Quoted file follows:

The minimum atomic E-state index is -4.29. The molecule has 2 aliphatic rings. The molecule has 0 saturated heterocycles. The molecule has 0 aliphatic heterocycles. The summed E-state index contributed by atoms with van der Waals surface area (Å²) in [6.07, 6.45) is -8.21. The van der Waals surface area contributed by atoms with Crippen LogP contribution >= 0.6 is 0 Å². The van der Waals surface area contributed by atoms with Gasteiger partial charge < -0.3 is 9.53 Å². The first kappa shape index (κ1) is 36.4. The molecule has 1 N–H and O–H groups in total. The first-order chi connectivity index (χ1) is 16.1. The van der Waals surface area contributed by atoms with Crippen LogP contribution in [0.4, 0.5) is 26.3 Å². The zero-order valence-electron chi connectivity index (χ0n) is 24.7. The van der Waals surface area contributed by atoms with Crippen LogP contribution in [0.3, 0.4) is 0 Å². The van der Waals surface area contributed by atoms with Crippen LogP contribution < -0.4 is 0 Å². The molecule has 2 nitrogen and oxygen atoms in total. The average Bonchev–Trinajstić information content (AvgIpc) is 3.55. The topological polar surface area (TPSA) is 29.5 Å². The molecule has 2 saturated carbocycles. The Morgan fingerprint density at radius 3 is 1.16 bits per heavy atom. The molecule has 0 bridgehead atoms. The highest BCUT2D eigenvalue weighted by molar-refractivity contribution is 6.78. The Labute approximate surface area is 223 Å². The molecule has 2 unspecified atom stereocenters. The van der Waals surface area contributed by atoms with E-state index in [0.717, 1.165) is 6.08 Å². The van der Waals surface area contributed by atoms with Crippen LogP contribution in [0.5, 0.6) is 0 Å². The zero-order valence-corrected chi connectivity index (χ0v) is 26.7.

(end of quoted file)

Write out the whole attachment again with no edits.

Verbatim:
The minimum atomic E-state index is -4.29. The molecule has 2 aliphatic rings. The molecule has 0 saturated heterocycles. The molecule has 0 aliphatic heterocycles. The summed E-state index contributed by atoms with van der Waals surface area (Å²) in [6.07, 6.45) is -8.21. The van der Waals surface area contributed by atoms with Crippen LogP contribution >= 0.6 is 0 Å². The van der Waals surface area contributed by atoms with Gasteiger partial charge < -0.3 is 9.53 Å². The first kappa shape index (κ1) is 36.4. The molecule has 1 N–H and O–H groups in total. The first-order chi connectivity index (χ1) is 16.1. The van der Waals surface area contributed by atoms with Crippen LogP contribution in [0.4, 0.5) is 26.3 Å². The zero-order valence-electron chi connectivity index (χ0n) is 24.7. The van der Waals surface area contributed by atoms with Crippen LogP contribution in [0.3, 0.4) is 0 Å². The van der Waals surface area contributed by atoms with Crippen LogP contribution < -0.4 is 0 Å². The molecule has 2 nitrogen and oxygen atoms in total. The average Bonchev–Trinajstić information content (AvgIpc) is 3.55. The topological polar surface area (TPSA) is 29.5 Å². The molecule has 2 saturated carbocycles. The Morgan fingerprint density at radius 3 is 1.16 bits per heavy atom. The molecule has 0 bridgehead atoms. The highest BCUT2D eigenvalue weighted by molar-refractivity contribution is 6.78. The Labute approximate surface area is 223 Å². The molecule has 2 unspecified atom stereocenters. The van der Waals surface area contributed by atoms with E-state index in [0.717, 1.165) is 6.08 Å². The van der Waals surface area contributed by atoms with Crippen LogP contribution in [0.5, 0.6) is 0 Å². The zero-order valence-corrected chi connectivity index (χ0v) is 26.7.